Neonatology pp 1523-1547 | Cite as

Physiology and Abnormalities of Leukocytes in Newborns

  • Kurt R. SchiblerEmail author
Reference work entry


Leukocytes have a major role in host defence against invading microorganisms. During the fetal and neonatal periods, leukocyte physiology is peculiar and neutrophil counts vary considerably early in the neonatal period. Neonates, especially preterm children, have an immaturity of neutrophil function and production, with limited abilities to recall mature neutrophils in peripheral blood. Infections may therefore be more challenging at this age. The most common disorders of leukocytes present in newborns are quantitative abnormalities such as neutropenia, neutrophilia, and leukemoid reaction. Quantitative defects in phagocytic leukocytes may also occur in conjunction with qualitative changes. Classification of leukocyte abnormalities according to underlying kinetic mechanisms can provide useful indicators for the diagnosis and management of affected infants. When evaluating a neonate with leukocyte abnormalities, it is helpful to recall that some varieties of these abnormalities are common and others are exceedingly rare. If neutropenia persists for more than 5 days, further evaluation is indicated, particularly if the neutrophil count is less than 500 cells per microliter. Because of the immaturity of the immune system in newborns, early treatment should be initiated to prevent severe consequences. The etiology of leukocyte abnormalities and the seriousness of clinical features determine treatment (antibiotics, granulocytes transfusions, intravenous immunoglobulins, or granulocytes – colony stimulating factor administration). This chapter will focus on the features of newborns’ immune system and higlight the most common causes of leukocyte abnormalities and key therapeutic options.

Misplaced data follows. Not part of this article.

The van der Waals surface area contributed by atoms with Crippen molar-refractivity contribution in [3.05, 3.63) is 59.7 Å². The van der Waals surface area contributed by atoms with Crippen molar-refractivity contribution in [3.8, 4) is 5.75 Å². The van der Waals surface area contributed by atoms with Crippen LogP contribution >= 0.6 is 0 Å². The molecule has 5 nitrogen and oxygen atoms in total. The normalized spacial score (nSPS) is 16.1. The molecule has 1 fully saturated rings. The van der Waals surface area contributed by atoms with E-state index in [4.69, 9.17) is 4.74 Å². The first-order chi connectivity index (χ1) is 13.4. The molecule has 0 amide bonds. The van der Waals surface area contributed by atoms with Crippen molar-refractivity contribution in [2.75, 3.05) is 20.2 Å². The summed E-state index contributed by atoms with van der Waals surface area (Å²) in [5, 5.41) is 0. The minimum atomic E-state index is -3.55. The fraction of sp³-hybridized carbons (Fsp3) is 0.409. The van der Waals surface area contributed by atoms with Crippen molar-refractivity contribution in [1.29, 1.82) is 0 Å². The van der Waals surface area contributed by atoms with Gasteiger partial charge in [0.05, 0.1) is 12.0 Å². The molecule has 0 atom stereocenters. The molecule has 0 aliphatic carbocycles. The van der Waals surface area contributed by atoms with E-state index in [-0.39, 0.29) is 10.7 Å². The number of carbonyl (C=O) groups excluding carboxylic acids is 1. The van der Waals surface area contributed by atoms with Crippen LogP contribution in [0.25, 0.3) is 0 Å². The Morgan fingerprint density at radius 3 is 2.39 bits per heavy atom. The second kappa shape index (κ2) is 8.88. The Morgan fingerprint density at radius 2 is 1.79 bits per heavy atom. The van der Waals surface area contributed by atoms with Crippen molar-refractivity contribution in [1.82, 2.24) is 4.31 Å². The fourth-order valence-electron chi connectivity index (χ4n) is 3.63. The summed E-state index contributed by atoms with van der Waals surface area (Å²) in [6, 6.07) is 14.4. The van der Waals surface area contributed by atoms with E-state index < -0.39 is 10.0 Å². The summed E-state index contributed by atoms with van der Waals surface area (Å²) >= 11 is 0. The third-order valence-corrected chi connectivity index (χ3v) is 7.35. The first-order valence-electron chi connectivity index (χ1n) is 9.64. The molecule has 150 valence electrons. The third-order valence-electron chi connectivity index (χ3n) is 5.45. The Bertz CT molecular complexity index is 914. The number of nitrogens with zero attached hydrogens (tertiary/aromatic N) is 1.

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Authors and Affiliations

  1. 1.Perinatal InstituteCincinnati Children’s Hospital Medical CenterCincinnatiUSA

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